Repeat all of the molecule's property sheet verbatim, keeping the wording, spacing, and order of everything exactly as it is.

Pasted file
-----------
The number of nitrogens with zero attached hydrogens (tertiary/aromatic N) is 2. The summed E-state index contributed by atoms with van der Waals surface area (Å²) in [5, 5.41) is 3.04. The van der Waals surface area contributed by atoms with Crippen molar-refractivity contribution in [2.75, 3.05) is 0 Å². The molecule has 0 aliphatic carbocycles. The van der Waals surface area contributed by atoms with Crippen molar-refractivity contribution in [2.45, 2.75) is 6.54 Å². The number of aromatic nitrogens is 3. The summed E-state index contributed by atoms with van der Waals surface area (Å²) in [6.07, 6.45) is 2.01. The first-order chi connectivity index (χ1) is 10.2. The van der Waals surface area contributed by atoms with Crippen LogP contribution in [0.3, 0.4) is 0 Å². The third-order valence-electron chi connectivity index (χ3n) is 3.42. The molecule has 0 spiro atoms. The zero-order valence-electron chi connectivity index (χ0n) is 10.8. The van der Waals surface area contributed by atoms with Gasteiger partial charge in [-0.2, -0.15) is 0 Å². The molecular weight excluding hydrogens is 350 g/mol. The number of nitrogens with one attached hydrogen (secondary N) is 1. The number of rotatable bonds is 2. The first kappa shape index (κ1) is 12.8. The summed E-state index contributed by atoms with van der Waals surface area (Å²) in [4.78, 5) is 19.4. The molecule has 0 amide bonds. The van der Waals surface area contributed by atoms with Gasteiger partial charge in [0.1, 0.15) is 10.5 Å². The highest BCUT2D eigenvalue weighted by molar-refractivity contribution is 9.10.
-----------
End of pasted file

The number of nitrogens with zero attached hydrogens (tertiary/aromatic N) is 2. The summed E-state index contributed by atoms with van der Waals surface area (Å²) in [5, 5.41) is 3.04. The van der Waals surface area contributed by atoms with Crippen molar-refractivity contribution in [2.75, 3.05) is 0 Å². The molecule has 0 aliphatic carbocycles. The van der Waals surface area contributed by atoms with Crippen molar-refractivity contribution in [2.45, 2.75) is 6.54 Å². The number of aromatic nitrogens is 3. The summed E-state index contributed by atoms with van der Waals surface area (Å²) in [6.07, 6.45) is 2.01. The first-order chi connectivity index (χ1) is 10.2. The van der Waals surface area contributed by atoms with Crippen LogP contribution in [0.3, 0.4) is 0 Å². The third-order valence-electron chi connectivity index (χ3n) is 3.42. The molecule has 0 spiro atoms. The zero-order valence-electron chi connectivity index (χ0n) is 10.8. The van der Waals surface area contributed by atoms with Gasteiger partial charge in [-0.2, -0.15) is 0 Å². The molecular weight excluding hydrogens is 350 g/mol. The number of nitrogens with one attached hydrogen (secondary N) is 1. The number of rotatable bonds is 2. The first kappa shape index (κ1) is 12.8. The summed E-state index contributed by atoms with van der Waals surface area (Å²) in [4.78, 5) is 19.4. The molecule has 0 amide bonds. The van der Waals surface area contributed by atoms with Gasteiger partial charge in [0.1, 0.15) is 10.5 Å². The highest BCUT2D eigenvalue weighted by molar-refractivity contribution is 9.10.